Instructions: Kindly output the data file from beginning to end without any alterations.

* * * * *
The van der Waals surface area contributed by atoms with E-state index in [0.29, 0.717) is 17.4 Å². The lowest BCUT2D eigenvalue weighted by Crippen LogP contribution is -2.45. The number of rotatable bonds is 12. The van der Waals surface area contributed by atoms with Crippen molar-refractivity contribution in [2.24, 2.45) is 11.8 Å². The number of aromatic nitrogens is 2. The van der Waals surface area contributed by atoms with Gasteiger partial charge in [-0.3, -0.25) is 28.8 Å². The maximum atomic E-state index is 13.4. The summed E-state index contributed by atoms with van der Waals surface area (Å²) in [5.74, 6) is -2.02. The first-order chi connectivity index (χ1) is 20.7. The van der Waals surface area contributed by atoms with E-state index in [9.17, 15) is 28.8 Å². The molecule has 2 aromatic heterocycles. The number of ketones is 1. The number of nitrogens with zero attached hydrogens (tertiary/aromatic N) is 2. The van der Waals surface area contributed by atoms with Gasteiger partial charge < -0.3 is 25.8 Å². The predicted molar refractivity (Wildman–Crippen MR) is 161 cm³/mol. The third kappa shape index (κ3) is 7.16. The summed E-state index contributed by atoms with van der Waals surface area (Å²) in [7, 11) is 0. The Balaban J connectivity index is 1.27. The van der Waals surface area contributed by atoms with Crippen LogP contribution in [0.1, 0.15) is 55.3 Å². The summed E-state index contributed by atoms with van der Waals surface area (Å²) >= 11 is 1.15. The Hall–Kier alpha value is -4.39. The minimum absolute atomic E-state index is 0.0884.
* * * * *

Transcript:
The van der Waals surface area contributed by atoms with E-state index in [0.29, 0.717) is 17.4 Å². The lowest BCUT2D eigenvalue weighted by Crippen LogP contribution is -2.45. The number of rotatable bonds is 12. The van der Waals surface area contributed by atoms with Crippen molar-refractivity contribution in [2.24, 2.45) is 11.8 Å². The number of aromatic nitrogens is 2. The van der Waals surface area contributed by atoms with Gasteiger partial charge in [-0.3, -0.25) is 28.8 Å². The maximum atomic E-state index is 13.4. The summed E-state index contributed by atoms with van der Waals surface area (Å²) in [5.74, 6) is -2.02. The first-order chi connectivity index (χ1) is 20.7. The van der Waals surface area contributed by atoms with E-state index in [9.17, 15) is 28.8 Å². The molecule has 2 aromatic heterocycles. The number of ketones is 1. The number of nitrogens with zero attached hydrogens (tertiary/aromatic N) is 2. The van der Waals surface area contributed by atoms with Gasteiger partial charge < -0.3 is 25.8 Å². The predicted molar refractivity (Wildman–Crippen MR) is 161 cm³/mol. The third kappa shape index (κ3) is 7.16. The summed E-state index contributed by atoms with van der Waals surface area (Å²) in [7, 11) is 0. The Balaban J connectivity index is 1.27. The van der Waals surface area contributed by atoms with Crippen LogP contribution in [0.1, 0.15) is 55.3 Å². The summed E-state index contributed by atoms with van der Waals surface area (Å²) >= 11 is 1.15. The Hall–Kier alpha value is -4.39. The minimum absolute atomic E-state index is 0.0884.